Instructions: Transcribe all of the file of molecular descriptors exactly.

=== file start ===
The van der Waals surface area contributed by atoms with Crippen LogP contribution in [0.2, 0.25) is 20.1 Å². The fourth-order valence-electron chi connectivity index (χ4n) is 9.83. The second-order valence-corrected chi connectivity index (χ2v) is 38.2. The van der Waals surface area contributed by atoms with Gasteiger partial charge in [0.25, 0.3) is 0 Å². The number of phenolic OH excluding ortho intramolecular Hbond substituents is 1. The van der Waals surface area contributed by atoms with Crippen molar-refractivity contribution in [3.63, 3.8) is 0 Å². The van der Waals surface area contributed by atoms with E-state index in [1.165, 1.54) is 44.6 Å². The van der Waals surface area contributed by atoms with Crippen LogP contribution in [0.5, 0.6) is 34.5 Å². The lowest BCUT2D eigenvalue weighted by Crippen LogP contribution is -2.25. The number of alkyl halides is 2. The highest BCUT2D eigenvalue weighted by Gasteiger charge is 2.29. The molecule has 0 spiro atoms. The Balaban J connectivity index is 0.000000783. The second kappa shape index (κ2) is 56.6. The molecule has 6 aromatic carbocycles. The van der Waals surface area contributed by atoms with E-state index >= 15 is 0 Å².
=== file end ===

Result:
The van der Waals surface area contributed by atoms with Crippen LogP contribution in [0.2, 0.25) is 20.1 Å². The fourth-order valence-electron chi connectivity index (χ4n) is 9.83. The second-order valence-corrected chi connectivity index (χ2v) is 38.2. The van der Waals surface area contributed by atoms with Gasteiger partial charge in [0.25, 0.3) is 0 Å². The number of phenolic OH excluding ortho intramolecular Hbond substituents is 1. The van der Waals surface area contributed by atoms with Crippen molar-refractivity contribution in [3.63, 3.8) is 0 Å². The van der Waals surface area contributed by atoms with E-state index in [1.165, 1.54) is 44.6 Å². The van der Waals surface area contributed by atoms with Crippen LogP contribution in [0.5, 0.6) is 34.5 Å². The lowest BCUT2D eigenvalue weighted by Crippen LogP contribution is -2.25. The number of alkyl halides is 2. The highest BCUT2D eigenvalue weighted by Gasteiger charge is 2.29. The molecule has 0 spiro atoms. The Balaban J connectivity index is 0.000000783. The second kappa shape index (κ2) is 56.6. The molecule has 6 aromatic carbocycles. The van der Waals surface area contributed by atoms with E-state index >= 15 is 0 Å².